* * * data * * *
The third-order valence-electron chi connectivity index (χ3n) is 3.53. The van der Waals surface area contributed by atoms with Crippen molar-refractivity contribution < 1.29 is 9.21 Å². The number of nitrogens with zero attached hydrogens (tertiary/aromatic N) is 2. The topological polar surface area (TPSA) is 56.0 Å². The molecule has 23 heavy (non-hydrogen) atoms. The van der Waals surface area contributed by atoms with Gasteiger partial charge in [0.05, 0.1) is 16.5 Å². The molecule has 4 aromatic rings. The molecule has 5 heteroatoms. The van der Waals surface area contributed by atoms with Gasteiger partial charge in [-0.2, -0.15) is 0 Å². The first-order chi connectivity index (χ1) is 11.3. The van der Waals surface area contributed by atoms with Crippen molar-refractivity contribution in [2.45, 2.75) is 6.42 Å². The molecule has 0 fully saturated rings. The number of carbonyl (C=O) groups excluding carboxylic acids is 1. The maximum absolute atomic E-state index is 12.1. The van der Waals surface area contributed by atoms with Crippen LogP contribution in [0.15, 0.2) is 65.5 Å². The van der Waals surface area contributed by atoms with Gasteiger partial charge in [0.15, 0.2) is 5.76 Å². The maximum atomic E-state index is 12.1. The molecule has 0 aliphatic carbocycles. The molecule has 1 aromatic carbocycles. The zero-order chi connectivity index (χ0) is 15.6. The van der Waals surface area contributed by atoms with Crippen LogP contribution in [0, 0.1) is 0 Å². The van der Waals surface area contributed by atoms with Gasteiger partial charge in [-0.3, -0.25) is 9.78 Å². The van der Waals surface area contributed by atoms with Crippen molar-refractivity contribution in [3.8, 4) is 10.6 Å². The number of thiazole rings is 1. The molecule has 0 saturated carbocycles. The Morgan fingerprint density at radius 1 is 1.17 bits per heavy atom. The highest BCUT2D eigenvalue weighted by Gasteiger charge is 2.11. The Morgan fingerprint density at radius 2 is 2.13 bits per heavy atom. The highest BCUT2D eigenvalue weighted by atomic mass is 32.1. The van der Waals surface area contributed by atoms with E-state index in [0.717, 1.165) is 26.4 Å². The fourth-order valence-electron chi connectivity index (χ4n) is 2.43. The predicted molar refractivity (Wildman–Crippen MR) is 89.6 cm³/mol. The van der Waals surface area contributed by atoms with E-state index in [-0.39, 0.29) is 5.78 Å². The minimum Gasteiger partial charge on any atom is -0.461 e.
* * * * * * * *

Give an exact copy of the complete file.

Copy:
The third-order valence-electron chi connectivity index (χ3n) is 3.53. The van der Waals surface area contributed by atoms with Crippen molar-refractivity contribution < 1.29 is 9.21 Å². The number of nitrogens with zero attached hydrogens (tertiary/aromatic N) is 2. The topological polar surface area (TPSA) is 56.0 Å². The molecule has 23 heavy (non-hydrogen) atoms. The van der Waals surface area contributed by atoms with Gasteiger partial charge in [0.05, 0.1) is 16.5 Å². The molecule has 4 aromatic rings. The molecule has 5 heteroatoms. The van der Waals surface area contributed by atoms with Gasteiger partial charge in [-0.2, -0.15) is 0 Å². The first-order chi connectivity index (χ1) is 11.3. The van der Waals surface area contributed by atoms with Crippen molar-refractivity contribution in [2.45, 2.75) is 6.42 Å². The molecule has 0 fully saturated rings. The number of carbonyl (C=O) groups excluding carboxylic acids is 1. The maximum absolute atomic E-state index is 12.1. The van der Waals surface area contributed by atoms with Crippen LogP contribution in [0.15, 0.2) is 65.5 Å². The van der Waals surface area contributed by atoms with Gasteiger partial charge in [0.15, 0.2) is 5.76 Å². The maximum atomic E-state index is 12.1. The molecule has 0 aliphatic carbocycles. The molecule has 1 aromatic carbocycles. The zero-order chi connectivity index (χ0) is 15.6. The van der Waals surface area contributed by atoms with Crippen LogP contribution in [0, 0.1) is 0 Å². The van der Waals surface area contributed by atoms with Gasteiger partial charge in [-0.3, -0.25) is 9.78 Å². The van der Waals surface area contributed by atoms with Crippen molar-refractivity contribution in [3.8, 4) is 10.6 Å². The number of thiazole rings is 1. The molecule has 0 saturated carbocycles. The Morgan fingerprint density at radius 1 is 1.17 bits per heavy atom. The highest BCUT2D eigenvalue weighted by Gasteiger charge is 2.11. The Morgan fingerprint density at radius 2 is 2.13 bits per heavy atom. The highest BCUT2D eigenvalue weighted by atomic mass is 32.1. The van der Waals surface area contributed by atoms with E-state index in [0.717, 1.165) is 26.4 Å². The fourth-order valence-electron chi connectivity index (χ4n) is 2.43. The predicted molar refractivity (Wildman–Crippen MR) is 89.6 cm³/mol. The van der Waals surface area contributed by atoms with E-state index in [-0.39, 0.29) is 5.78 Å². The minimum Gasteiger partial charge on any atom is -0.461 e.